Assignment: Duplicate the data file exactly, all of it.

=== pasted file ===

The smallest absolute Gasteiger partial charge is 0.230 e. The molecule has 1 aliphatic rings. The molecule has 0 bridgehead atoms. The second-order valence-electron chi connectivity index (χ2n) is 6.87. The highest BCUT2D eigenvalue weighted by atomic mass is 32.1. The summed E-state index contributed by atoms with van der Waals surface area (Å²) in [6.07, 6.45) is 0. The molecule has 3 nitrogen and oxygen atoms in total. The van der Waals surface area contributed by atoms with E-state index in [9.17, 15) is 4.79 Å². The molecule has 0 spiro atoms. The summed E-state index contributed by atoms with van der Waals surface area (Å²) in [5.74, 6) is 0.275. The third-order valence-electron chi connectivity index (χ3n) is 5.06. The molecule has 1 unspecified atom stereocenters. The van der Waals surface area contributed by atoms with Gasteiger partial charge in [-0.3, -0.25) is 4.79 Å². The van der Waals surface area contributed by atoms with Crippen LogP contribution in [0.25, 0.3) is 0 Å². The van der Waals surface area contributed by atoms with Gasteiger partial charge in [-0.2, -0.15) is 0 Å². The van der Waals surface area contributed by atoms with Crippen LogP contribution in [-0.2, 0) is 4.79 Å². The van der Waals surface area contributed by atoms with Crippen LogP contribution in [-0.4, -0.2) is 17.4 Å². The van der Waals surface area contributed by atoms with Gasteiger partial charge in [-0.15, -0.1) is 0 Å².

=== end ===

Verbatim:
The smallest absolute Gasteiger partial charge is 0.230 e. The molecule has 1 aliphatic rings. The molecule has 0 bridgehead atoms. The second-order valence-electron chi connectivity index (χ2n) is 6.87. The highest BCUT2D eigenvalue weighted by atomic mass is 32.1. The summed E-state index contributed by atoms with van der Waals surface area (Å²) in [6.07, 6.45) is 0. The molecule has 3 nitrogen and oxygen atoms in total. The van der Waals surface area contributed by atoms with E-state index in [9.17, 15) is 4.79 Å². The molecule has 0 spiro atoms. The summed E-state index contributed by atoms with van der Waals surface area (Å²) in [5.74, 6) is 0.275. The third-order valence-electron chi connectivity index (χ3n) is 5.06. The molecule has 1 unspecified atom stereocenters. The van der Waals surface area contributed by atoms with Gasteiger partial charge in [-0.3, -0.25) is 4.79 Å². The van der Waals surface area contributed by atoms with Crippen LogP contribution in [0.25, 0.3) is 0 Å². The van der Waals surface area contributed by atoms with Gasteiger partial charge in [-0.2, -0.15) is 0 Å². The van der Waals surface area contributed by atoms with Crippen LogP contribution in [-0.2, 0) is 4.79 Å². The van der Waals surface area contributed by atoms with Crippen LogP contribution in [-0.4, -0.2) is 17.4 Å². The van der Waals surface area contributed by atoms with Gasteiger partial charge in [-0.15, -0.1) is 0 Å².